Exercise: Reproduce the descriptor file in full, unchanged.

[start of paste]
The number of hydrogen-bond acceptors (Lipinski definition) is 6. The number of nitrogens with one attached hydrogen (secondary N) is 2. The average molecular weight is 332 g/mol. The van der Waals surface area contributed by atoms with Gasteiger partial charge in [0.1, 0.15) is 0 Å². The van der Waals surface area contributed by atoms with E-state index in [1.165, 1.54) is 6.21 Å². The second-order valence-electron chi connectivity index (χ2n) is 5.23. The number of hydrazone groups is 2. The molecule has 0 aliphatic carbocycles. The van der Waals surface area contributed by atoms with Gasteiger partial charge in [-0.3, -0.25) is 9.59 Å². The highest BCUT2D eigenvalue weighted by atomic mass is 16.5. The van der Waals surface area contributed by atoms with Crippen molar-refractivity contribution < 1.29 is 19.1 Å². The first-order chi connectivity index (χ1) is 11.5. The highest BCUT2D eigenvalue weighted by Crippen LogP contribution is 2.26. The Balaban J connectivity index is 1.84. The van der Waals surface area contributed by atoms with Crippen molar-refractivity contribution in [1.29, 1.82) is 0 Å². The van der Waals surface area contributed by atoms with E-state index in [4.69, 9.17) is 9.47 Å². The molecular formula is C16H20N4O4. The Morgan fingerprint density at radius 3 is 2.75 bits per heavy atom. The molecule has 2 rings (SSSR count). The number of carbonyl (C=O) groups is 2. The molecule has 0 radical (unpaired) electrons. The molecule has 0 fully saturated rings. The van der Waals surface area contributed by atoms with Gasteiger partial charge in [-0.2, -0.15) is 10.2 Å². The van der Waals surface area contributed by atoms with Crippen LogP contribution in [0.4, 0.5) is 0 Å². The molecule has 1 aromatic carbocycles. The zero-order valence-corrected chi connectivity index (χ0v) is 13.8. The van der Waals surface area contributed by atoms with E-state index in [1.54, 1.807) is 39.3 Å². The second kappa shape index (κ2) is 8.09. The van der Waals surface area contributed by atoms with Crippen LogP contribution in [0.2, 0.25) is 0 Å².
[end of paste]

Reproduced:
The number of hydrogen-bond acceptors (Lipinski definition) is 6. The number of nitrogens with one attached hydrogen (secondary N) is 2. The average molecular weight is 332 g/mol. The van der Waals surface area contributed by atoms with Gasteiger partial charge in [0.1, 0.15) is 0 Å². The van der Waals surface area contributed by atoms with E-state index in [1.165, 1.54) is 6.21 Å². The second-order valence-electron chi connectivity index (χ2n) is 5.23. The number of hydrazone groups is 2. The molecule has 0 aliphatic carbocycles. The van der Waals surface area contributed by atoms with Gasteiger partial charge in [-0.3, -0.25) is 9.59 Å². The highest BCUT2D eigenvalue weighted by atomic mass is 16.5. The van der Waals surface area contributed by atoms with Crippen molar-refractivity contribution < 1.29 is 19.1 Å². The first-order chi connectivity index (χ1) is 11.5. The highest BCUT2D eigenvalue weighted by Crippen LogP contribution is 2.26. The Balaban J connectivity index is 1.84. The van der Waals surface area contributed by atoms with Crippen molar-refractivity contribution in [1.29, 1.82) is 0 Å². The van der Waals surface area contributed by atoms with E-state index in [4.69, 9.17) is 9.47 Å². The molecular formula is C16H20N4O4. The Morgan fingerprint density at radius 3 is 2.75 bits per heavy atom. The molecule has 2 rings (SSSR count). The number of carbonyl (C=O) groups is 2. The molecule has 0 radical (unpaired) electrons. The molecule has 0 fully saturated rings. The van der Waals surface area contributed by atoms with Gasteiger partial charge in [-0.2, -0.15) is 10.2 Å². The van der Waals surface area contributed by atoms with Crippen LogP contribution in [0.4, 0.5) is 0 Å². The molecule has 1 aromatic carbocycles. The zero-order valence-corrected chi connectivity index (χ0v) is 13.8. The van der Waals surface area contributed by atoms with E-state index in [1.54, 1.807) is 39.3 Å². The second kappa shape index (κ2) is 8.09. The van der Waals surface area contributed by atoms with Crippen LogP contribution in [0.2, 0.25) is 0 Å².